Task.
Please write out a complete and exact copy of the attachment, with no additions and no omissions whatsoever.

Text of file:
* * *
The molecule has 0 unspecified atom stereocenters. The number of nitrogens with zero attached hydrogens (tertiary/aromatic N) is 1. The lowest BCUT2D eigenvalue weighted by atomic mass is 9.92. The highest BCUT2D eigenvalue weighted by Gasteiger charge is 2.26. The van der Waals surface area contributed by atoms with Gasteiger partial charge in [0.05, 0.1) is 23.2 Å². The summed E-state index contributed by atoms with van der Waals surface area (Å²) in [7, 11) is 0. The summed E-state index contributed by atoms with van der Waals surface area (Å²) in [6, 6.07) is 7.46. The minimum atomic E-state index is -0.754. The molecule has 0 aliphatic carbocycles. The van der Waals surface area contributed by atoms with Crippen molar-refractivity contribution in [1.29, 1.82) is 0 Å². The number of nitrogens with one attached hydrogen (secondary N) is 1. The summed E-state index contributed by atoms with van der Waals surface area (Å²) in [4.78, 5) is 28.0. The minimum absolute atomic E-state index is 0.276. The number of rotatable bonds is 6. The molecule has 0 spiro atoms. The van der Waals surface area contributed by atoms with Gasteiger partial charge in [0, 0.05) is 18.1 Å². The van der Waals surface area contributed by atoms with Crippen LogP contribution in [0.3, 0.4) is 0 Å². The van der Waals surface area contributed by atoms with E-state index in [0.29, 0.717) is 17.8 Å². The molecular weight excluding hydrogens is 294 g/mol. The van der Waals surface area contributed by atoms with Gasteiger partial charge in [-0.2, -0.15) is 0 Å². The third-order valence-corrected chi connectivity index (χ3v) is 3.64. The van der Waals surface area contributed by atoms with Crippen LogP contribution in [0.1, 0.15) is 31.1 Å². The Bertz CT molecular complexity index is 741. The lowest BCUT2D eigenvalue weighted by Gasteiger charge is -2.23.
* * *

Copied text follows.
The molecule has 0 unspecified atom stereocenters. The number of nitrogens with zero attached hydrogens (tertiary/aromatic N) is 1. The lowest BCUT2D eigenvalue weighted by atomic mass is 9.92. The highest BCUT2D eigenvalue weighted by Gasteiger charge is 2.26. The van der Waals surface area contributed by atoms with Gasteiger partial charge in [0.05, 0.1) is 23.2 Å². The summed E-state index contributed by atoms with van der Waals surface area (Å²) in [7, 11) is 0. The summed E-state index contributed by atoms with van der Waals surface area (Å²) in [6, 6.07) is 7.46. The minimum atomic E-state index is -0.754. The molecule has 0 aliphatic carbocycles. The van der Waals surface area contributed by atoms with Crippen molar-refractivity contribution in [1.29, 1.82) is 0 Å². The number of nitrogens with one attached hydrogen (secondary N) is 1. The summed E-state index contributed by atoms with van der Waals surface area (Å²) in [4.78, 5) is 28.0. The minimum absolute atomic E-state index is 0.276. The number of rotatable bonds is 6. The molecule has 0 spiro atoms. The van der Waals surface area contributed by atoms with Gasteiger partial charge in [0, 0.05) is 18.1 Å². The van der Waals surface area contributed by atoms with Crippen LogP contribution in [0.3, 0.4) is 0 Å². The van der Waals surface area contributed by atoms with E-state index in [0.29, 0.717) is 17.8 Å². The molecular weight excluding hydrogens is 294 g/mol. The van der Waals surface area contributed by atoms with Gasteiger partial charge in [-0.2, -0.15) is 0 Å². The third-order valence-corrected chi connectivity index (χ3v) is 3.64. The van der Waals surface area contributed by atoms with Crippen LogP contribution in [0.1, 0.15) is 31.1 Å². The Bertz CT molecular complexity index is 741. The lowest BCUT2D eigenvalue weighted by Gasteiger charge is -2.23.